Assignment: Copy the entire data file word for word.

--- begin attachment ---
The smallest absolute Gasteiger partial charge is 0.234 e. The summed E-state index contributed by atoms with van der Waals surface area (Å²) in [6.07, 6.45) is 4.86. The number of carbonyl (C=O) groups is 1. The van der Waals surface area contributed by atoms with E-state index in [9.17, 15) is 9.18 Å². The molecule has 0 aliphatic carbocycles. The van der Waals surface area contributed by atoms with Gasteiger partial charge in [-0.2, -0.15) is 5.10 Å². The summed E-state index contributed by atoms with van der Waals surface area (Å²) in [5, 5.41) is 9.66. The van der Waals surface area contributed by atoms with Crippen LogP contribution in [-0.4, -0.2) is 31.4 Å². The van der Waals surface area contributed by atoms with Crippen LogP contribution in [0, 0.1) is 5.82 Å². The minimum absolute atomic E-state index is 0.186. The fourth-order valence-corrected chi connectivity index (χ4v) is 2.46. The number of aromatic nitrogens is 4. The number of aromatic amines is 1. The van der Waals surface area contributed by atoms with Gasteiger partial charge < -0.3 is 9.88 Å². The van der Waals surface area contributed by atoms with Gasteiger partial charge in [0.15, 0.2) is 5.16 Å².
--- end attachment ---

The smallest absolute Gasteiger partial charge is 0.234 e. The summed E-state index contributed by atoms with van der Waals surface area (Å²) in [6.07, 6.45) is 4.86. The number of carbonyl (C=O) groups is 1. The van der Waals surface area contributed by atoms with E-state index in [9.17, 15) is 9.18 Å². The molecule has 0 aliphatic carbocycles. The van der Waals surface area contributed by atoms with Gasteiger partial charge in [-0.2, -0.15) is 5.10 Å². The summed E-state index contributed by atoms with van der Waals surface area (Å²) in [5, 5.41) is 9.66. The van der Waals surface area contributed by atoms with Crippen LogP contribution in [-0.4, -0.2) is 31.4 Å². The van der Waals surface area contributed by atoms with Crippen LogP contribution in [0, 0.1) is 5.82 Å². The minimum absolute atomic E-state index is 0.186. The fourth-order valence-corrected chi connectivity index (χ4v) is 2.46. The number of aromatic nitrogens is 4. The number of aromatic amines is 1. The van der Waals surface area contributed by atoms with Gasteiger partial charge < -0.3 is 9.88 Å². The van der Waals surface area contributed by atoms with Gasteiger partial charge in [0.15, 0.2) is 5.16 Å².